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Cinema Paradiso. An Essay by Barbara Poyner

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Media Matters Cinema Paradiso An Essay by Barbara Poyner Cinema Paradiso directed and written by Giuseppe Tornatore (Italy 1988), Cristaldi Film (Rome) and Films Ariane (Paris), distributed in Britain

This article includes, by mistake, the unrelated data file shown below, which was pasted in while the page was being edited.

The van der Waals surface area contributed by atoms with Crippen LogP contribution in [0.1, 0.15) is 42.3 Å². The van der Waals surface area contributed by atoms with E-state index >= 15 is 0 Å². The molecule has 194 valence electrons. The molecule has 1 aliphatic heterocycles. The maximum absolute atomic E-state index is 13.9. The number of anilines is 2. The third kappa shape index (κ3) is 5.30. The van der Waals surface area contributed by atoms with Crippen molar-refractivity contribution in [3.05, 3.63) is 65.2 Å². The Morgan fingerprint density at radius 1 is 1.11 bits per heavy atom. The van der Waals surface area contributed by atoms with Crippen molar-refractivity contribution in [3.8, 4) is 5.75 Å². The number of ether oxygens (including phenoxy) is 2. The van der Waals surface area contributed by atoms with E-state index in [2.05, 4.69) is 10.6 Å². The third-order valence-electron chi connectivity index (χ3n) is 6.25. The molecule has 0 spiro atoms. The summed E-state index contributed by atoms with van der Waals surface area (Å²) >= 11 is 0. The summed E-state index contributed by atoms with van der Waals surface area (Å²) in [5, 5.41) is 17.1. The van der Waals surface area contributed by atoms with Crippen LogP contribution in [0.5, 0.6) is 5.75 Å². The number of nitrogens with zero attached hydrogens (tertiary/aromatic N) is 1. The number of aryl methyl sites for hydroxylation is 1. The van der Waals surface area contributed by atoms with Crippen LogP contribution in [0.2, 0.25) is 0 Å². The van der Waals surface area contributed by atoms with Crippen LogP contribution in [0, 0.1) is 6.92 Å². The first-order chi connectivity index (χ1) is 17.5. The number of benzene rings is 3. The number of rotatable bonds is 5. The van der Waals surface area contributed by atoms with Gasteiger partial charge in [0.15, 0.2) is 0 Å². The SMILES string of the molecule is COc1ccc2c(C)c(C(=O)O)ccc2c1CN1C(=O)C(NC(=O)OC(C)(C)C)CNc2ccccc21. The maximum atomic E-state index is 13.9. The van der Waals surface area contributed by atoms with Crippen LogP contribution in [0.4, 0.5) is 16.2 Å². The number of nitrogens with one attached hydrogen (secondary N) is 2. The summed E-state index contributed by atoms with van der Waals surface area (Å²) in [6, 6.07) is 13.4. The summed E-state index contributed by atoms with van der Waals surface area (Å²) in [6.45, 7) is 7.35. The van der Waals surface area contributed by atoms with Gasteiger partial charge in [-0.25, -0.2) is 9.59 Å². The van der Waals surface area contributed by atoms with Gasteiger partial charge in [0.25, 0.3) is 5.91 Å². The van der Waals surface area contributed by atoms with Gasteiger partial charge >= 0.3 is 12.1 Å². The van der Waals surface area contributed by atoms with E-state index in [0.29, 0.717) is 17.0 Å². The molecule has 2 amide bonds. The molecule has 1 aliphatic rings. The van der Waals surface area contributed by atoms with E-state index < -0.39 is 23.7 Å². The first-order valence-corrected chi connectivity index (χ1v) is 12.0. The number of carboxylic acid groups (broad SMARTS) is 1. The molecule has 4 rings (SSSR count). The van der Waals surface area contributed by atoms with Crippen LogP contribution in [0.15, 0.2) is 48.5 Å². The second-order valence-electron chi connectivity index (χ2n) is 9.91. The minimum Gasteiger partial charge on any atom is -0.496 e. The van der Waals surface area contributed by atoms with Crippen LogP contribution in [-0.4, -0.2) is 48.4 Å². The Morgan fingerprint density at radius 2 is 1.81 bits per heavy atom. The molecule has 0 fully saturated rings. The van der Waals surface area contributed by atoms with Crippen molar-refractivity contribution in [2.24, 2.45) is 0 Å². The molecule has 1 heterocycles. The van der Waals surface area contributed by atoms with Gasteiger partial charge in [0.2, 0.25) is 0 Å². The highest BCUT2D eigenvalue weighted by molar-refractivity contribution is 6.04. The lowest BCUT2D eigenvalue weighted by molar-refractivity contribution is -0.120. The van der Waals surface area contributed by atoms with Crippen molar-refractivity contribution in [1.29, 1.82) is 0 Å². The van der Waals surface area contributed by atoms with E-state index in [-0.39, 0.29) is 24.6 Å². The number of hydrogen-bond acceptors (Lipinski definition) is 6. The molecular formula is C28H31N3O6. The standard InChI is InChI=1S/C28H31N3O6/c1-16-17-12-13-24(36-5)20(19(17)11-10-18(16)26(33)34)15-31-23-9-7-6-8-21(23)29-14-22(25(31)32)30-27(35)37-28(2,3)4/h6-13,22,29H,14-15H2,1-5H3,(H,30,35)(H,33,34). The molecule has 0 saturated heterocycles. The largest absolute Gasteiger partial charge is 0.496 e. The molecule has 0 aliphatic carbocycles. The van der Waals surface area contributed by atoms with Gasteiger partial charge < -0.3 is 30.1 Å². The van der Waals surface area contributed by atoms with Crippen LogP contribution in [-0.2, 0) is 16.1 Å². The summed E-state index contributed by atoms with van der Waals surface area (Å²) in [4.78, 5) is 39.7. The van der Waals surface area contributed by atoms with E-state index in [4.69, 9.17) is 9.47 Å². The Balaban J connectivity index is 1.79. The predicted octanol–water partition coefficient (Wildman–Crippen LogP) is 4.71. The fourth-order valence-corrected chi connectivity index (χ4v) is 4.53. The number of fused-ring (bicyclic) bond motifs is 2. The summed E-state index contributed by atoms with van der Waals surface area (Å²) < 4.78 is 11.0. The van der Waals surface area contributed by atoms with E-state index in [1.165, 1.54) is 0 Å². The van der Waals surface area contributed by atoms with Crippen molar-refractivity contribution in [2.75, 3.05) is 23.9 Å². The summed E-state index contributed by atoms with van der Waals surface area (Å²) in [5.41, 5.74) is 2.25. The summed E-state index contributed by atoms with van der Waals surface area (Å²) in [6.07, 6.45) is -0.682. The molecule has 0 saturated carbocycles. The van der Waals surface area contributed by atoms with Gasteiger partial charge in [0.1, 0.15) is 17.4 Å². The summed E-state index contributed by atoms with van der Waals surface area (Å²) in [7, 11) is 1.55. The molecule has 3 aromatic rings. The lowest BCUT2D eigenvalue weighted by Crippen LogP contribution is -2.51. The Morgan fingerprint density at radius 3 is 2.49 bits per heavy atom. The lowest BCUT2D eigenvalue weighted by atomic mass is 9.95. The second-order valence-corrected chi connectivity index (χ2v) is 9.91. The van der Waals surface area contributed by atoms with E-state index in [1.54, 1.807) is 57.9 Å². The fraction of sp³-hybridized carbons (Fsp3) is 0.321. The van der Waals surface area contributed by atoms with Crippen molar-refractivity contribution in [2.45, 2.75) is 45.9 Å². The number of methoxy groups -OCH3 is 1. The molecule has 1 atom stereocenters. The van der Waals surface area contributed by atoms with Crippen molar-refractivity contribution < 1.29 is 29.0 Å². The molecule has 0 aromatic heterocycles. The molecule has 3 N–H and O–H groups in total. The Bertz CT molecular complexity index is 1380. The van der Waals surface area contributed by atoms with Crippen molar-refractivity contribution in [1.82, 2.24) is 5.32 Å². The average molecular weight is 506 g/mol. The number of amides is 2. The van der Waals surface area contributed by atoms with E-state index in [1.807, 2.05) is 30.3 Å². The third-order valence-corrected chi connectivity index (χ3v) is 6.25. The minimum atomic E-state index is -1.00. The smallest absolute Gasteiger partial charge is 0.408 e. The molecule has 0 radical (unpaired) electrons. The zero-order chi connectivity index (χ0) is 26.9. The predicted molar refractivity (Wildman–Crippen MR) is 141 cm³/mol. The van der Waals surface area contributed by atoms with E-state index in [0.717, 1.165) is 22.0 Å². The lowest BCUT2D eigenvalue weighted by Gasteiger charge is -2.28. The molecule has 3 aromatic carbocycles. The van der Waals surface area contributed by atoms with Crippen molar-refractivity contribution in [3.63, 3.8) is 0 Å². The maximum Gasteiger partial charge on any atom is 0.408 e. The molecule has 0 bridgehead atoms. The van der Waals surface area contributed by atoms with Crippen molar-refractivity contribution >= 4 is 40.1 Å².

Media Matters Cinema Paradiso An Essay by Barbara Poyner Cinema Paradiso directed and written by Giuseppe Tornatore (Italy 1988), Cristaldi Film (Rome) and Films Ariane (Paris), distributed in Britain by Palace. This Franco-Italian co-production made in association with RAI, TRE and TFI Film Production and in collaboration with Forum Pictures reflects the economic realities of the contemporary Italian cinema. Since the decline of cinema audiences in the 1970s film makers have been obliged to co-produce with foreign companies (usually French) thus raising capital and ensuring a wider distribution and also to cooperate with the old enemy, television. Giuseppe Tornatore had worked for RAI TV from 1979, making films for the GLCT co-operative. Cinema Paradiso is Tornatore's second film as director. (He has subsequently directed a third.) He would, therefore, be seen as a reasonable risk by potential backers. The score by Enrico Morricone, who wrote music for spaghetti westerns including the haunting score for The Good, the Bad and the Ugly, would seem to be an ingredient for success. The choice of Philippe Noiret and Jacques Perrin to play Alfredo and the mature Salvatore would have been part of the deal with the French co-producers; Noiret, in particular, could be expected to draw French audiences. The French actress, Brigitte Fossey, who appeared in the original version of the film was cut out completely in the final version, however. The film, originally two hours forty minutes, was cut to two hours by the time it was shown at the 1989 Cannes Film Festival, on the insistence of the producer, Franco Cristald. Apparently Tornatore regretted the decision but accepted it because of his respect for Cristaldi and his recognition of the latter's courage in backing him. This reminds us that art is subservient to commercial considerations even in the European Film Industry. The subject matter and themes of Cinema Paradiso, particularly growing up and loss of innocence, would not be contentious. The exploration of the relationship between life and the movies is an attractive theme for film makers and has been tackled successfully by a number of directors. Though set in Sicily, the film is sufficiently universal in its appeal to attract not only Italian audiences but art house audiences elsewhere. Whilst Tornatore's film has much in common with other European art house films, it is not at all obscure; furthermore the plot is fairly simple and aimed primarily at the emotions rather than the intellect. The inclusion of the child actor Salvatore Cascio as the young Salvatore would also contribute to the film's attraction. Its popular success - at least in art house terms - might have been foreseen. The relatively spare dialogue coupled with the lush music manipulating the audience's response to the images would make the film accessible to foreign audiences. Having won awards at Cannes in 1989 Cinema Paradiso won the Oscar for the Best Foreign Film in the same year. (How could Hollywood resist so flattering a tribute?) This, of course, guaranteed its continuing success in the cinema at home and abroad (though not perhaps in the purely commercial cinema) and additional income was derived from the sale of videos, records and cassettes. Despite the film's critical acclaim, I do not know whether it enjoyed success with ordinary audiences and I doubt if it reversed the trend to close cinemas. Tornatore related the following anecdote to John Francis Lane, Screen International, in May 1989: (Salvatore Cascio, the young Salvatore) had never been to see a movie in the cinema so one Sunday arranged for a screening of E.T. in our Paradiso for him and other kids working on the film. None of them showed up. They'd all seen E.T. on pirated cassettes. That's the cinema today. Film Narrative Cinema Paradiso deals with the relationship between Toto (Salvatore di Vita) and Alfredo, the projectionist, at the cinema of a small Sicilian town in the post-war years. Alfredo, who assumes the role of the young Salvatore's father who was killed in Russia, not only teaches the boy how to project movies but becomes his mentor, offering advice and support and finally encouraging the young man to leave home in order to develop his talents in the wider world. Salvatore becomes a famous film director, and is living in Rome in some style at the beginning of the film when he receives the news of Alfredo's death. At the end he returns to Sicily, his first visit for thirty years. In contrast to Hollywood but in common with many French and Italian films there is little conventional action; the film explores relationships. Furthermore, the central relationship between Alfredo and the young Salvatore is a non-sexual one between two males; a quasi father-son relationship. The film's love interest, though a deeply felt and formative experience, is subsidiary. As the title suggests Cinema Paradiso is a film about the movies (though about much else as well) and a lot of its appeal derives from the pleasure of enjoying post-war films along with the Sicilian audience of the 1940 and 1950 (though their activities are often more interesting than the action on the Paradiso screen). Like A Bout de Souffle (Jean-Luc Godard, 1959) where Paul Belmondo as Michael Poiccara mimics Bogart, and a number of later films, Tornatore's film explores the theme of the relationship between films and life. One of the subsidiary themes is the tremendous social and economic changes in post-war Sicily, a topic of interest over and above the film's purely cinematic qualities. The film's impact derives from a good script, fine acting (Salvatore Cascio as the child is hard to resist), superb camera work, editing and design and the haunting score that manipulates our emotions. On close study we note the effective use of imagery - particularly the frame and the storm - the ability to make correspondences and allusions and the elegance of the structure. There is scope too for the viewer to engage actively with the narrative. The narrative is built up by the posing of questions, most of which are answered sooner or later, and the setting up of oppositions. The film (basically simple in structure: childhood, youth, maturity) uses two time scales - about 36 hours on one level and over 40 years on another - working through the device of flashback. Though we may admire the manipulation of time we are never puzzled by it. Cinema Paradiso does not fall neatly into the classic Hollywood narration pattern of normality - crisis - normality; in this respect we are reminded that it is a product of European tradition. I propose to discuss the film's narrative structure, concentrating primarily on the opening and closing sequences. Opening Sequences Cinema Paradiso begins with an austerity typical of the film as a whole. Our attention is focussed on a single bulb growing in a bowl centred on a table on a balcony with a calm sea beyond. A net curtain flutters in the breeze. Not surprisingly perhaps, given the centrality of the movies in the central image. Haunting music which we soon recognise as one of the many versions of the film's theme tune, hints that our emotions will be engaged in the film. The camera gradually pulls back to reframe the tableau with french windows, a table with a bowl of lemons (another of the film's recurring motifs which seems to be associated with Sicily) and a shadowy interior. We realise that we are in a Mediterranean country and that the house is prosperous. 'Cinema Paradiso' in neon lights is superimposed on the shot of the interior as are the opening credits. We are promised paradise and for the post-war Sicilian audience the cinema does provide a temporary paradise. The camera pans through the shadowy interior to an elderly woman in black, suggesting a black and white film. The woman is trying unsuccessfully to contact someone by phone, punctuating her attempts with comments to a younger woman, also in black and dimly lit, whom we identify as her daughter. The black clothes suggest both a traditional society and mourning. The opening dialogue gives us quite a lot of information: the elderly woman is trying to contact her son, Salvatore di Vita, who has not been home for 30 years. In the course of the sequence the light increases (as we are enlightened) and colour becomes more evident. There is a close-up of the mother (inviting us to identify with her) as she tells her daughter He'll remember ; memory is one of the film's themes and we cut to the film. We cut to lemons again as she tries Rome once more. The film cuts to a night scene in a city, gradually revealed as Rome, accompanied by the theme music which serves as a linking device. There is a high tracking shot, the camera tilts down to focus on a Mercedes, viewed from the front, which almost fills the screen. We glimpse a shadowy driver, obviously a man of substance, whom we soon realise is the elusive Salvatore di Vita. We cut to a dimly lit luxurious flat. The similarity of light levels suggests links between the Rome and Sicily scenes as well as suggesting night-time. The only sounds are those of a man of about fifty moving about the flat, taking off some of his clothes. We are waiting to know more about him. An oriental bell tinkles in the draught. The man turns off the light and goes into the bedroom. Shots of french windows recall the windows in Sicily and reintroduce the frame image. There is a cut to the bed. The light is switched on revealing an attractive woman in the large double bed - we are some distance from conservative Sicilian society. She tells him of his mother's phone call. As the camera moves in to a medium close-up of Salvatore lying in bed, hands behind his head, we focus our attention on him, identifying with him. The light level decreases and the girl informs him, She said someone called Alfredo is dead. The funeral is tomorrow. She articulates our questions, Who is he? A relative? These questions - more pressing because of the slowness of the preceding sequence - are the mainspring of the narrative. No... The unsatisfactory answer makes us keener to know. There is the sound of a storm as Salvatore turns on his side. The camera zooms in to a close up, further focussing our attention on, and allowing us an intimacy with him, since it is his past we are about to share. The storm increases, heightening the drama and engaging our emotions; the figure is alternately lit up and in darkness. Tornatore - like many of his precursors including the director of Ulysse from which we see a snippet later - uses the storm to suggest turbulent emotions. The bell tinkles again. The questions we have been asking:- Who is Alfredo? What is his relationship with Salvatore? Why has Salvatore cut himself off from his family? Why is he so prosperous? Will he return to Sicily for the funeral? - will be answered in the film, the first two questions in the next sequence. The theme music - slower - is heard as we cut to another dark scene. The camera pans and zooms in allowing us to identify a church. The camera zooms in further focussing on a small altar boy (we presume this is a flashback with the young Salvatore). We cut to a shot - taken as if from behind the altar - of a priest consecrating the wine during mass with the boy kneeling in the background. It is as if we are observing the scene from the perspective of the adult looking back on childhood. We realise the child is asleep. We have a close up of the child accompanied by the theme music, lighter in texture (which we will come to associate with the childhood scenes). The child wakes - too late - and rings the bell. The priest grimaces. The gentle humour of this moment introduces a mood which will characterise this section of the film. The match cut, suggesting the mature Salvatore's association of ideas, is a device used to move from past to present and vice versa. We cut to the priest, apparently in the vestry, berating the child for falling asleep, followed by a physical struggle: physical punishment, we soon learn, is part of Salvatore's childhood, its almost comic treatment reminding us of the Commedia dell'arte tradition. The child excuses himself on the grounds that they don't have lunch at his house. His poor background is suggested and an aspect of his character established: this child is good at wriggling out of trouble. If the priest represents the church we are not being invited to show respect. We cut from a shot of a statue in the vestry to another religious statue. There is a high shot (as if from the projection room?) of the priest entering a room which we assume at first to be a church, but which is gradually revealed to be a cinema. This, however, is a cinema where the church has control. We cut to the projection window, proudly surrounded by a lion's head - a recurring image - then finally to the projection room and the projectionist, soon identified as Alfredo. An over-the-shoulder shot of the sitting priest allows us to share his activity - previewing the week's movies for censorship purposes. Many cinemas, as in Tornatore's home village, were owned by the church. We see the opening sequence of Jean Renoir's The Lower Depths, a title that neatly summarises the church's view of many of the films. Films, integral to this film's subject matter, are a means of dating events; identifying them provides a pleasant game for the viewer. We cut from the projectionist, framed in the projection window, to the young Salvatore known, we soon learn, as Toto - having an illicit look through the curtains. Now we know why the child falls asleep! We cut to the priest. We see in turn the enjoyment of each character. A close up of the priest's hands fingering a bell reminds us of the other bells; it is also the subject of comedy since this sound of the bell ringing tells Alfredo when to excise the kisses. The treatment may be comic but the church really did control the viewing of small communities. In the darkened cinema the camera moves in to a detail shot of the small bell. We then cut to a lighter scene with a large bell ringing (for school?). There is a high angle shot of an enormous square, devoid of traffic. People - small therefore depersonalised - are running. It is windy; thus we are linked with the opening sequences and the Rome sequences. The setting of Salvatore's youth is further established as we see people going about their business. The lighting gives a bleached effect: perhaps it was colourless or merely not very significant. There is a cut to the cinema building, the first exterior shot of the (original) Paradiso. We cut to the projectionist, now named as Alfredo, with his projector. He is accompanied by the child, Toto, whom he is lecturing about the danger of the flammable nitrate film; this point is important for the plot. Bogart and Ingrid Bergman look down from a poster. The movie stars, we soon discover, provide most of Alfredo's wise words. The central relationship and theme have been established in situ; man and boy bound together by their love of the cinema. The opening sequences have raised questions and answered some of these. They have also introduced some of the oppositions central to the narrative: the child and his adult self, youth and maturity, Salvatore and his mother, Salvatore and Alfredo, Salvatore and Sicily, Sicily and Rome, film and life. Here we have the dynamic for the rest of the film. The Central Body of the Film The central part of the film can be divided into seven development sequences which answer questions and develop themes raised in the opening sequences. We briefly cut back to the mature Salvatore in Rome on three occasions of emotional intensity, reminding us that it is his memories we are sharing. 1. Toto's obsession with the movies and struggle to get to the projection room. School, seen as a brutal yet comic affair, has little importance for the child. At home he provides his own dialogue for the scraps of film cut for censorship purposes but never respliced, which he has taken from the projection room. He even spends money given to him by his mother to buy milk on a cinema ticket. Fortunately, thanks to the intervention of Alfredo who pretends the child got in free and dropped the money, his mother spares her blows. After Toto's illicit film stock catches fire, Alfredo promises the child's mother not to lead him astray. However, Alfredo tries in vain to dampen the child's enthusiasm for the movies and finally agrees to let him into the projection room and teach him his trade in exchange for answers in an elementary school certificate which Alfredo is trying to pass. In these sequences we see the beginnings of the relationship between Alfredo and Salvatore. The relationship is summed up by the use of the medium shot with the man, boy and the projector, the latter almost a character. The use of shot-reverse-shot suggests the intensity of the relationship. Cutting between the projection room and the cinema auditorium where the goings on of the actively participating audience are at least as interesting as the kiss-less films, the director suggests period, indicates the passage of time and provides a humorous microcosm of society. The ironic juxtaposition of images is often a source of quiet humour. The choice of films screened at the Paradiso is not always significant but the extract from Visconti's La Terra Terma is since it is a serious film about poverty in Sicily; poverty in Tornatore's film is less realistically portrayed. In contrast to the devotion of the adult Salvatore's elderly mother, the young mother of the child seems lacking in affection for her son; she seems to favour her daughter and frequently beats Toto. Although the child's father has not yet been reported dead, the childless Alfredo assumes the role of surrogate father and mentor, offering the wisdom of the movie stars. The square, like the cinema, is a microcosm of life but since we frequently view goings on from the projection room, that is from above, we remain detached from the vignettes of real life, the shepherd with his sheep or the old lady spinning. The movies seem more real. In fact, 'real-life' sometimes copies the movies as when a man posting a cinema poster falls from his ladder after his laces have been tied together by mischievous boys, or when the Neapolitan faints on hearing the news of his win in the lottery, like a character in a Rene Clair film. The basic theme has been established. We see the development of the relationship between Salvatore and Alfredo. Minor characters are sketched in, like the supercilious character who spits from the balcony on the people in the cheaper seats below; in fact many characters remain two-dimensional or caricatures. As in the opening sequence the music manipulates our emotions, guaranteeing the appropriate response. The conflict between Salvatore and Alfredo is resolved; the conflict between mother and son remains. 2. Growing up - Disaster The cinema has become the centre of Toto's life. He is now Alfredo's unofficial assistant. It is from a news-reel that we have confirmation of the death of the child's father. His grief-stricken mother passes a bombed building as she returns home, having signed for her widow's pension: the building, one of the few signs of the recent war in the film, is a metaphor for her shattered life. In contrast to the visual message the accompanying music, an upbeat version of the theme tune, suggests that the child is unmoved by the loss; this impression is further reinforced as the child gazes fascinated at a poster advertising Gone With the Wind. For Toto the real tragedy is yet to come. Cinema audiences continue to experience life vicariously and at first hand - we even see a couple having sex. One night Alfredo, who is compared with a magician, shows he can indeed do anything; feeling sorry for people who have been unable to get in to a popular film, he proje